Bowen Byram is the best player likely to be available to the Hawks at #3. Just about every scouting outfit has him as the #3 best prospect. Though we have a tenuous-at-best relationship with scouting reports around here (“DeBrincat will top out at 20 goals,” dear reader), this is what we’re working with.

Byram is fast and an outstanding skater. The Hawks have precisely zero of those on their blue line. According to Corey Pronman, he’s one of the best skaters available, full stop. In case you weren’t watching me evacuate my bowels all over every wall that I could about it last year, the Hawks need better skaters out of the backend.

Keith isn’t it anymore, no matter how much anyone wants to wail for it to be 2013 again. Murphy’s never really been that guy. Gustafsson can be recklessly creative but he’s the kind of fast you see when the slowest horse wins because all the other ones fell down. Forsling sucks. Seabrook blows. Maatta is blue line Anisimov. The rest of the flotsam have names that sound like their skill levels. This blue line is hot garbage, and unless the Hawks find real contributors, they are going to suck out loud again.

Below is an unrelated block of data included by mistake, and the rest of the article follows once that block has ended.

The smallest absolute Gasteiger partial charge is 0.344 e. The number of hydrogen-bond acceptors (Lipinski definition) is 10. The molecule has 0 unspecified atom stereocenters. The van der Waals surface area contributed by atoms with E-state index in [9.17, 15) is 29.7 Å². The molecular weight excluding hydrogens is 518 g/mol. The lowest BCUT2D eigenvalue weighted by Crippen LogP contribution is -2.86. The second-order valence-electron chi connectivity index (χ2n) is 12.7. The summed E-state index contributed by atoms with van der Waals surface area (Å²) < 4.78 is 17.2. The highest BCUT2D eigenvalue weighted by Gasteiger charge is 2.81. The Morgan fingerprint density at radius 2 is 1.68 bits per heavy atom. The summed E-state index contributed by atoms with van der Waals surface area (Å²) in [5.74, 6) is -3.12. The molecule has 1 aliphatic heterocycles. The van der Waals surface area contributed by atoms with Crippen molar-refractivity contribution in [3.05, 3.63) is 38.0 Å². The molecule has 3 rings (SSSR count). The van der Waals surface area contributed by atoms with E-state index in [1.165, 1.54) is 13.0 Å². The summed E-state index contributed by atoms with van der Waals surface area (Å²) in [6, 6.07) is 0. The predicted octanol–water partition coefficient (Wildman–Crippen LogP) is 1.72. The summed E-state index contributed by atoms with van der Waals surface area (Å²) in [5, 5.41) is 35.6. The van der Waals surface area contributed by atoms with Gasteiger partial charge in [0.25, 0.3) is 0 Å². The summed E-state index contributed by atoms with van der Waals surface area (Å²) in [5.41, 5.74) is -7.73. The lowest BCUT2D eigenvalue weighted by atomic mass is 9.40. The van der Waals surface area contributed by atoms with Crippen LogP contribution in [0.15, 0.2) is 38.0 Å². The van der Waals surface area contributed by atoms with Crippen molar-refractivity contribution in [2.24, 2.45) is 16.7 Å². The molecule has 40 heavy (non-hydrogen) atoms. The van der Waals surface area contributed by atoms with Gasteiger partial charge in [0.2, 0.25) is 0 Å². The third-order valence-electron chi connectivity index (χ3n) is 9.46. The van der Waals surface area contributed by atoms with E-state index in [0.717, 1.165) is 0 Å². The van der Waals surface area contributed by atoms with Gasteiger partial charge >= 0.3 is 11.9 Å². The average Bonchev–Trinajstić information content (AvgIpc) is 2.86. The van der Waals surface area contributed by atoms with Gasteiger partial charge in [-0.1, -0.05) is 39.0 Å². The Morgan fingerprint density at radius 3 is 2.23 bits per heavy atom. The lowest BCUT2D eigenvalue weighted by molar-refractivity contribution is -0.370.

With Byram, the Hawks can have their cake and eat it, too. They don’t need to decide between best and need, because the best player available is the one they need. Unlike the current crop of defensive prospects the Hawks have in Harju, Boqvist, Beaudin et al., Byram projects to be ready on both ends of the ice immediately.

His 71 points in the WHL were third among all WHL D-men. His 26 goals led all D-men by far. He played on the PK, and his PIM numbers show he’s no shrinking violet, so he’s got appeal to both nerds and the hardest giardiniera farters in town. And he was only seven-fucking-teen!

You probably won’t ever get anything like that from Harju. There aren’t grumblings about his defense like there are with Boqvist and Beaudin. Though you never want to pin your hopes on an 18-year-old D-man, Byram is about as ready as you can be.

The Hawks should take Byram because their defense is a shambles. Maatta is a $4 million prayer who’s had more bad seasons than good. On a team comprised of two second-pairing guys (Murphy, Keith), a ton of 6s and 7s, and a bunch of kids who might not actually know how to play defense, Byram would immediately stand out. He’d also give the Brain Trust breathing room to trade someone like Boqvist or Harju as part of a package for a real D-man.